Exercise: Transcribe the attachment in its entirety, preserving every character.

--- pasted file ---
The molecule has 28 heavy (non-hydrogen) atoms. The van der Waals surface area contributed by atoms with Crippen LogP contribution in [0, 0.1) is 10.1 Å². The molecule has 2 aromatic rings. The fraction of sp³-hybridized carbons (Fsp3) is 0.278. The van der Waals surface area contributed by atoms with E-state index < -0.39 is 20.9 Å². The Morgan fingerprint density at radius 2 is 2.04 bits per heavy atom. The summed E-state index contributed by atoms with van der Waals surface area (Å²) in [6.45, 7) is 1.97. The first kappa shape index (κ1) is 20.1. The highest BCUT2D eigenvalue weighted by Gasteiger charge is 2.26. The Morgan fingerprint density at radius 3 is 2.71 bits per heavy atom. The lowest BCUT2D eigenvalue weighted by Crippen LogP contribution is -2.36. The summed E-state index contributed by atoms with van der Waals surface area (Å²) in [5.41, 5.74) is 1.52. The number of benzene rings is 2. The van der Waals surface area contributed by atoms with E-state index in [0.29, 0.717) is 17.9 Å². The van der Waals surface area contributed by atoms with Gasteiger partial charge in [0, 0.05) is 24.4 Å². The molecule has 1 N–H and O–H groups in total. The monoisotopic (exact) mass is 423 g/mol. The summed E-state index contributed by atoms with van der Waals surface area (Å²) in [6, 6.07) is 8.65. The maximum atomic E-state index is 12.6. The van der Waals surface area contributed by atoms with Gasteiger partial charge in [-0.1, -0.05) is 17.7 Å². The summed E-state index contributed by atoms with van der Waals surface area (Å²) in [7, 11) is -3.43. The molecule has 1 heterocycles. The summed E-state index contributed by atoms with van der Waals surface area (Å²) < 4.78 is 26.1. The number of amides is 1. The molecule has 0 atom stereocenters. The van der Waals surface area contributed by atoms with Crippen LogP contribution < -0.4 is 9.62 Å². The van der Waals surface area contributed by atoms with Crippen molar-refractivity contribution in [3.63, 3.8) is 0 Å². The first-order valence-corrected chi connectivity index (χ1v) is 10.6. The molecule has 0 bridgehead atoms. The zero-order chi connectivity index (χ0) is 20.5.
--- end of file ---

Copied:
The molecule has 28 heavy (non-hydrogen) atoms. The van der Waals surface area contributed by atoms with Crippen LogP contribution in [0, 0.1) is 10.1 Å². The molecule has 2 aromatic rings. The fraction of sp³-hybridized carbons (Fsp3) is 0.278. The van der Waals surface area contributed by atoms with E-state index < -0.39 is 20.9 Å². The Morgan fingerprint density at radius 2 is 2.04 bits per heavy atom. The summed E-state index contributed by atoms with van der Waals surface area (Å²) in [6.45, 7) is 1.97. The first kappa shape index (κ1) is 20.1. The highest BCUT2D eigenvalue weighted by Gasteiger charge is 2.26. The Morgan fingerprint density at radius 3 is 2.71 bits per heavy atom. The lowest BCUT2D eigenvalue weighted by Crippen LogP contribution is -2.36. The summed E-state index contributed by atoms with van der Waals surface area (Å²) in [5.41, 5.74) is 1.52. The number of benzene rings is 2. The van der Waals surface area contributed by atoms with E-state index in [0.29, 0.717) is 17.9 Å². The van der Waals surface area contributed by atoms with Gasteiger partial charge in [0, 0.05) is 24.4 Å². The molecule has 1 N–H and O–H groups in total. The monoisotopic (exact) mass is 423 g/mol. The summed E-state index contributed by atoms with van der Waals surface area (Å²) in [6, 6.07) is 8.65. The maximum atomic E-state index is 12.6. The van der Waals surface area contributed by atoms with Gasteiger partial charge in [-0.1, -0.05) is 17.7 Å². The summed E-state index contributed by atoms with van der Waals surface area (Å²) in [7, 11) is -3.43. The molecule has 1 heterocycles. The summed E-state index contributed by atoms with van der Waals surface area (Å²) < 4.78 is 26.1. The number of amides is 1. The molecule has 0 atom stereocenters. The van der Waals surface area contributed by atoms with Crippen LogP contribution < -0.4 is 9.62 Å². The van der Waals surface area contributed by atoms with Crippen molar-refractivity contribution in [3.63, 3.8) is 0 Å². The first-order valence-corrected chi connectivity index (χ1v) is 10.6. The molecule has 0 bridgehead atoms. The zero-order chi connectivity index (χ0) is 20.5.